4:   
   5:      public AbstractedComponent()
   6:      {
   7:        component = new ThirdPartyComponent();
   8:      }
   9:   
  10:      public void ActOn(int value)
  11:      {
  12:        try
  13:        {
  14:          component.ActOn(value);
  15:        }
  16:        catch (InitializationException e)
  17:        {
  18:          Logger.Log(e.Message);
  19:          throw new AbstractedComponentException(e);
  20:        }
  21:        catch (ExceptionalValueException e)
  22:        {
  23:          Logger.Log(e.Message);
  24:          throw new AbstractedComponentException(e);
  25:        }
  26:        // more exceptions
  27:      }
  28:    }

AbstractedComponentException is basically a DTO to carry ThirdPartyComponent various current (and future) exceptions, allowing the client concentrate on component work/failure without going into the implementation details of possible failures.

   1:    public class AbstractedComponentException : Exception
   2:    {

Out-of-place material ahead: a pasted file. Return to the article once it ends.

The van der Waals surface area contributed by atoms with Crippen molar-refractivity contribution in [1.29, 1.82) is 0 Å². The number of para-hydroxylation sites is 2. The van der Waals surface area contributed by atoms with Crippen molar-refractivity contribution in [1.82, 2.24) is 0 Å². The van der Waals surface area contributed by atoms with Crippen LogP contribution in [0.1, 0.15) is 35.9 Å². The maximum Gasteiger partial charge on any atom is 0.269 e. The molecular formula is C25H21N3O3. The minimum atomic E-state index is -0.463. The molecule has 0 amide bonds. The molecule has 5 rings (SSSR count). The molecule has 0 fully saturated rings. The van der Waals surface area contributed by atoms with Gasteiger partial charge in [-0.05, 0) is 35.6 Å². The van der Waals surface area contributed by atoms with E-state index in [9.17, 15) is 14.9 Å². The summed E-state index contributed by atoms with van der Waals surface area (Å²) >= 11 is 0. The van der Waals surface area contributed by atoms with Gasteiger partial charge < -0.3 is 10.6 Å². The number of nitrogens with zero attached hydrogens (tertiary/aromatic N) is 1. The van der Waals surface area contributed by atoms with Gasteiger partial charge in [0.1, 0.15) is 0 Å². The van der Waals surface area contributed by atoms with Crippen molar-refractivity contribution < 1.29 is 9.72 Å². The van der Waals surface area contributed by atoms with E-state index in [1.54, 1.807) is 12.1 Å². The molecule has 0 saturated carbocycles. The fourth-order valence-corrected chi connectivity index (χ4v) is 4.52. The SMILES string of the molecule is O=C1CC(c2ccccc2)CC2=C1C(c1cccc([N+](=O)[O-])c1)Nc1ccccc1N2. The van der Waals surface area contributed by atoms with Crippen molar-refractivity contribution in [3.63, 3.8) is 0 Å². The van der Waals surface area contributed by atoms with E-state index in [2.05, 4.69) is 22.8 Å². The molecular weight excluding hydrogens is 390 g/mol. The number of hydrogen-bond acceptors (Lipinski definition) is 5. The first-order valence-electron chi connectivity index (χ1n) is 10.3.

3:      public AbstractedComponentException(Exception exception)
   4:        : base("AbstractedComponent exception", exception)    {  }
   5:    }

The new client code now looks cleaner and DRYer.

   1:        try
   2:        {
   3:          new AbstractedComponent().ActOn(0);
   4:        }
   5:        catch (AbstractedComponentException e)
   6:        {
   7:          Logger.Log(e.Message);
   8:        }

The exception message can be improved to provide the required information without too much of hassle, but that's not the main point. The point is that client code is not shielded from unnecessary details, is not replicated, simple to read, and most of all verifiable/testable down the road. Change of the 3rd party component is not an agony for the application, but a routine exercise of already existing learning tests (personally like the word 'exploratory' more).

image

As always, comments and notes are welcomed. Have a great week!

 

 
Update: side note - I used R# 4.1 and Gallio for example.